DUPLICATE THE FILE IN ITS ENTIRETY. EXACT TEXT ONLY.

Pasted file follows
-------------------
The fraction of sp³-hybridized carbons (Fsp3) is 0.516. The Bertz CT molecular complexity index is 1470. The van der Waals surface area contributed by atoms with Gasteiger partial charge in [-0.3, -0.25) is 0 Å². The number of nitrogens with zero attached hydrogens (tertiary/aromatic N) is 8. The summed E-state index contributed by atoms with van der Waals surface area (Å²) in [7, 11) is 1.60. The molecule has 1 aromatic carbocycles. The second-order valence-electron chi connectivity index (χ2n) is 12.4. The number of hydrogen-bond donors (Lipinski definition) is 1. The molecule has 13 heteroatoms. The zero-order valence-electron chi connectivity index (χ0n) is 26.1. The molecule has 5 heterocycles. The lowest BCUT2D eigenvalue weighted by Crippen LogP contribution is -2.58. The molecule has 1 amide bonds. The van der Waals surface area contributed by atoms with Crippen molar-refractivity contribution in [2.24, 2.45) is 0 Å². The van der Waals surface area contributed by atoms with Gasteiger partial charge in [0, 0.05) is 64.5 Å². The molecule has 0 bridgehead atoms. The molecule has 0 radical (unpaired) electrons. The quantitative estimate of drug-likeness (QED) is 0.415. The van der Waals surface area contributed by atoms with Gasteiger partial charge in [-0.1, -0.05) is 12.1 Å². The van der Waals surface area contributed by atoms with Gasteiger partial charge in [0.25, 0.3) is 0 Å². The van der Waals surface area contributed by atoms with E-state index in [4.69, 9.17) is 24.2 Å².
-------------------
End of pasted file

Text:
The fraction of sp³-hybridized carbons (Fsp3) is 0.516. The Bertz CT molecular complexity index is 1470. The van der Waals surface area contributed by atoms with Gasteiger partial charge in [-0.3, -0.25) is 0 Å². The number of nitrogens with zero attached hydrogens (tertiary/aromatic N) is 8. The summed E-state index contributed by atoms with van der Waals surface area (Å²) in [7, 11) is 1.60. The molecule has 1 aromatic carbocycles. The second-order valence-electron chi connectivity index (χ2n) is 12.4. The number of hydrogen-bond donors (Lipinski definition) is 1. The molecule has 13 heteroatoms. The zero-order valence-electron chi connectivity index (χ0n) is 26.1. The molecule has 5 heterocycles. The lowest BCUT2D eigenvalue weighted by Crippen LogP contribution is -2.58. The molecule has 1 amide bonds. The van der Waals surface area contributed by atoms with Crippen molar-refractivity contribution in [2.24, 2.45) is 0 Å². The van der Waals surface area contributed by atoms with Gasteiger partial charge in [0, 0.05) is 64.5 Å². The molecule has 0 bridgehead atoms. The molecule has 0 radical (unpaired) electrons. The quantitative estimate of drug-likeness (QED) is 0.415. The van der Waals surface area contributed by atoms with Gasteiger partial charge in [-0.1, -0.05) is 12.1 Å². The van der Waals surface area contributed by atoms with Gasteiger partial charge in [0.25, 0.3) is 0 Å². The van der Waals surface area contributed by atoms with E-state index in [4.69, 9.17) is 24.2 Å².